SI Vault
 
Oh, give them a dome...
Jim Kaplan
April 19, 1982
Where the Twins' players roam, and the skies are not cloudy all day
Decrease font Decrease font
Enlarge font Enlarge font
April 19, 1982

Oh, Give Them A Dome...

Where the Twins' players roam, and the skies are not cloudy all day

View CoverRead All Articles View This Issue
1 2

A spring fill-in for the disabled John Castino, Gaetti will be difficult to displace at third. "He has almost the power of a Harmon Killebrew, and he's a good defensive player," says Griffith. Gaetti homered three times while going 7 for 10 in the Seattle series and was thrown out trying for an inside-the-park home run in his first at bat. Every bit as classy at third as Hrbek is at first, Gaetti is of the Sal Bando breed: stocky, tough, durable and pleasant, with an Italian surname. When Gaetti followed a homer with a walk in his next at bat, in Game 3, he was disgusted. "The guy [ Seattle righthander Gene Nelson] should have at least tried to hit me," he said. Nervous and ingenuous, Eisenreich proclaims himself "amazed to be here. Last year I was following these guys, and now they're my teammates." Griffith insists that Eisenreich is the fastest Twin, waves a "magic wand" and isn't afraid to bounce into fences.

It will take a while to determine if the new Twins are as notable as their new dome. Unlike most other large arenas, this one was built on time and under budget and figures to meet operating and debt expenses.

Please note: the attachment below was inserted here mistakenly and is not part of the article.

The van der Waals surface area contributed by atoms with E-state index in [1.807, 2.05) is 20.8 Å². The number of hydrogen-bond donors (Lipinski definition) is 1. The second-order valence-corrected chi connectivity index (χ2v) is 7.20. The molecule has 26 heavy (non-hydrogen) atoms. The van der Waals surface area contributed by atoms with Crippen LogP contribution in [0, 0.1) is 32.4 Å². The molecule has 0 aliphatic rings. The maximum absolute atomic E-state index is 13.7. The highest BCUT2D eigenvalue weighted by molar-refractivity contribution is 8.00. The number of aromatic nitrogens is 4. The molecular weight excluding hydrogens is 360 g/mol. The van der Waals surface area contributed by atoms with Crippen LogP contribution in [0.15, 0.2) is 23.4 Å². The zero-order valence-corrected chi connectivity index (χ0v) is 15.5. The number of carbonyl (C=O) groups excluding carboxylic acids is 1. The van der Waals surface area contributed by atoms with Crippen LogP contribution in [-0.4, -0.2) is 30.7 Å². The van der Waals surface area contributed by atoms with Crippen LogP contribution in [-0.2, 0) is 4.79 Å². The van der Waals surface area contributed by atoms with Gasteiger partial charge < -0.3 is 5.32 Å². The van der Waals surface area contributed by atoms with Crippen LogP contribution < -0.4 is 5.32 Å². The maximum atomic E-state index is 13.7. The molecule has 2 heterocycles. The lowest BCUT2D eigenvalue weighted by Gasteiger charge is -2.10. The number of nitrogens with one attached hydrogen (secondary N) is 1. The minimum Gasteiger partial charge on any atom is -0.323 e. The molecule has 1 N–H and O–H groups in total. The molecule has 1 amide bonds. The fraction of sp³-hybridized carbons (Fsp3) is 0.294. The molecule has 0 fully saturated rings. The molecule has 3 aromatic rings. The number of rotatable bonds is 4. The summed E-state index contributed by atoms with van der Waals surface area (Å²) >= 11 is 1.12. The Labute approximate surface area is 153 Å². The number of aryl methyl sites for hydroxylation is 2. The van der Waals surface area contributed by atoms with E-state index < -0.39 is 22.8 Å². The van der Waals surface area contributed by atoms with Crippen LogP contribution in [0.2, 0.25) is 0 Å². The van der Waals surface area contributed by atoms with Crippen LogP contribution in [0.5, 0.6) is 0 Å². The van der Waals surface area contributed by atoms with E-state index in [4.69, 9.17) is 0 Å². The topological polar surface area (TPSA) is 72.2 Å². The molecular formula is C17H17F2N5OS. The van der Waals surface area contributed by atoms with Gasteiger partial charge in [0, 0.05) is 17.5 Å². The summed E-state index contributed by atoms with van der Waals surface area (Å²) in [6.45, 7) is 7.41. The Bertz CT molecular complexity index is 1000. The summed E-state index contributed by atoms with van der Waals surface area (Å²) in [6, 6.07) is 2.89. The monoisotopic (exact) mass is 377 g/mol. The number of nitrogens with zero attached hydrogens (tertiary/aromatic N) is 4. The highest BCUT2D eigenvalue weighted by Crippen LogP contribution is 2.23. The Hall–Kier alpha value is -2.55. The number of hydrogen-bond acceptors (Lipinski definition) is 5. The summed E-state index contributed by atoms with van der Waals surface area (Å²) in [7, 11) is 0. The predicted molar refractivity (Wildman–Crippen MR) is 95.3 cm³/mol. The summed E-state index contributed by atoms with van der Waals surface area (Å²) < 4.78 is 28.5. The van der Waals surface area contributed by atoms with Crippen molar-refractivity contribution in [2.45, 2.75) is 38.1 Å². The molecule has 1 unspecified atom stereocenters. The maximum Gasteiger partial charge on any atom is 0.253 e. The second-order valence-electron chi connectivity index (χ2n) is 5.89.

Unfortunately for the Twins and their fans, the dome seems to have been designed for football. The seats face squarely out over the field; they are not angled toward the pitcher's mound as is the custom. And the upper deck is set back rather than overhanging, the better to accommodate 115 luxury boxes owned by the Vikings. "I cannot understand sitting in a glass-enclosed booth in a domed stadium," says Twins Executive Vice-President Clark Griffith, Calvin's son, with considerable logic.

If the Metrodome isn't an ideal baseball stadium, neither is Minnesota an ideal baseball team. The Twins have finished below .500 each of the last two years, and since 1976 they have lost 18 free agents and signed one. "We don't have the population or the radio-TV contract to pay those salaries," Calvin Griffith says, ignoring the fact that the Twins have baseball's highest average ticket price ($7.50) and lowest average salary ($90,000).

"If he doesn't pay, he'll lose all the young guys with potential," said a Twin last week. And Metrodome or not, the team would be out in the cold again.

1 2